Mike D'Angelo’s review published on Letterboxd:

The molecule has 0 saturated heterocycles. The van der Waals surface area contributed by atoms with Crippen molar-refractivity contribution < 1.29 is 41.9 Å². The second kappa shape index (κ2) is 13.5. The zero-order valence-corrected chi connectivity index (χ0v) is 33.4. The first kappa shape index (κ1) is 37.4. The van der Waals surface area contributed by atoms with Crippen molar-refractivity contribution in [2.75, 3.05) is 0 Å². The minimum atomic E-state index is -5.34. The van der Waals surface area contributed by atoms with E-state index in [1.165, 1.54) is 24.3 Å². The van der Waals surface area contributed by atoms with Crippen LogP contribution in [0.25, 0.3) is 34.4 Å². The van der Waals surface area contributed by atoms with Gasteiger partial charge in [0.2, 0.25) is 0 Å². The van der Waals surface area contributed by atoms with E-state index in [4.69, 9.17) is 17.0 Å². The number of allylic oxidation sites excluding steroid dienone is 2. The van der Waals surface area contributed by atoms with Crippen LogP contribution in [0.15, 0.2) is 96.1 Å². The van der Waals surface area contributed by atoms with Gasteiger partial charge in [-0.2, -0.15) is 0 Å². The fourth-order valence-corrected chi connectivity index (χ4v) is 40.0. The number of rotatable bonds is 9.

Was never particularly enthused about the prospect of more Blade Runner—that film ends (at least in the Director's/Final Cut) precisely where it should, with the fast-moving elevator door cutting off all further inquiry. Villeneuve + Deakins signing on gave me hope, and 2049's expansion/subversion of the original's neon-dystopian look frequently astounds, even if there's nothing here quite as iconic as Scott's use of the Bradbury Building. As I feared, though, decades of speculation and analysis led to extreme self-consciousness. This feels less like a sequel to Blade Runner than like an adaptation of collected critical essays about Blade Runner; everything intriguing has been dragged to the surface and rendered inert. At the same time, the mystery/quest narrative kept making me think of The Da Vinci Code, which I'm guessing is not a comparison that anyone involved in 2049's making would welcome. Only Joi's eagerness to be corporeal, and ultimately "mortal," managed to penetrate the thicket of overt philosophical musing and register an emotional impact. And even that aspect suffers from one key scene's similarity (and inferiority) to the finest, most agonizing scene in Her.